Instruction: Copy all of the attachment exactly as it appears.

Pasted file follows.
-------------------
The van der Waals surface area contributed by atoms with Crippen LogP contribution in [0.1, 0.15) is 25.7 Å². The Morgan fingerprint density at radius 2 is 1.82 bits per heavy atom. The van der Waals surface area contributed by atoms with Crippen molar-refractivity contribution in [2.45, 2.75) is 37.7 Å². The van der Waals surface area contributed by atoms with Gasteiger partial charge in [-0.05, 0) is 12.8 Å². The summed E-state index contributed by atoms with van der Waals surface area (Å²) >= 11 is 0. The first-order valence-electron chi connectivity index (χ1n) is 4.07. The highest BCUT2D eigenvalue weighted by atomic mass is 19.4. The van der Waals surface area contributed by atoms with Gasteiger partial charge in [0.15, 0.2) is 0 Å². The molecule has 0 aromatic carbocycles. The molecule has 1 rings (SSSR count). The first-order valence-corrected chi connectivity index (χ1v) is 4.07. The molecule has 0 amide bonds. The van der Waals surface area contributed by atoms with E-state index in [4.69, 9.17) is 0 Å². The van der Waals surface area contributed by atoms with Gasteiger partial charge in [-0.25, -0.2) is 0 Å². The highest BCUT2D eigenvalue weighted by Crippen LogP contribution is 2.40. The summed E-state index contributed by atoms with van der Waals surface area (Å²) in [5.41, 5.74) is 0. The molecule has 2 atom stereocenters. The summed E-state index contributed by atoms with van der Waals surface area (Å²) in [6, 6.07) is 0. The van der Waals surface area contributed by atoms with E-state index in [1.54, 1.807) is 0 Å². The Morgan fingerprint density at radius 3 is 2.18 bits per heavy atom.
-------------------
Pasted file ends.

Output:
The van der Waals surface area contributed by atoms with Crippen LogP contribution in [0.1, 0.15) is 25.7 Å². The Morgan fingerprint density at radius 2 is 1.82 bits per heavy atom. The van der Waals surface area contributed by atoms with Crippen molar-refractivity contribution in [2.45, 2.75) is 37.7 Å². The van der Waals surface area contributed by atoms with Gasteiger partial charge in [-0.05, 0) is 12.8 Å². The summed E-state index contributed by atoms with van der Waals surface area (Å²) >= 11 is 0. The first-order valence-electron chi connectivity index (χ1n) is 4.07. The highest BCUT2D eigenvalue weighted by atomic mass is 19.4. The van der Waals surface area contributed by atoms with Gasteiger partial charge in [0.15, 0.2) is 0 Å². The molecule has 0 aromatic carbocycles. The molecule has 1 rings (SSSR count). The first-order valence-corrected chi connectivity index (χ1v) is 4.07. The molecule has 0 amide bonds. The van der Waals surface area contributed by atoms with E-state index in [4.69, 9.17) is 0 Å². The van der Waals surface area contributed by atoms with Gasteiger partial charge in [-0.25, -0.2) is 0 Å². The highest BCUT2D eigenvalue weighted by Crippen LogP contribution is 2.40. The summed E-state index contributed by atoms with van der Waals surface area (Å²) in [5.41, 5.74) is 0. The molecule has 2 atom stereocenters. The summed E-state index contributed by atoms with van der Waals surface area (Å²) in [6, 6.07) is 0. The van der Waals surface area contributed by atoms with E-state index in [1.54, 1.807) is 0 Å². The Morgan fingerprint density at radius 3 is 2.18 bits per heavy atom.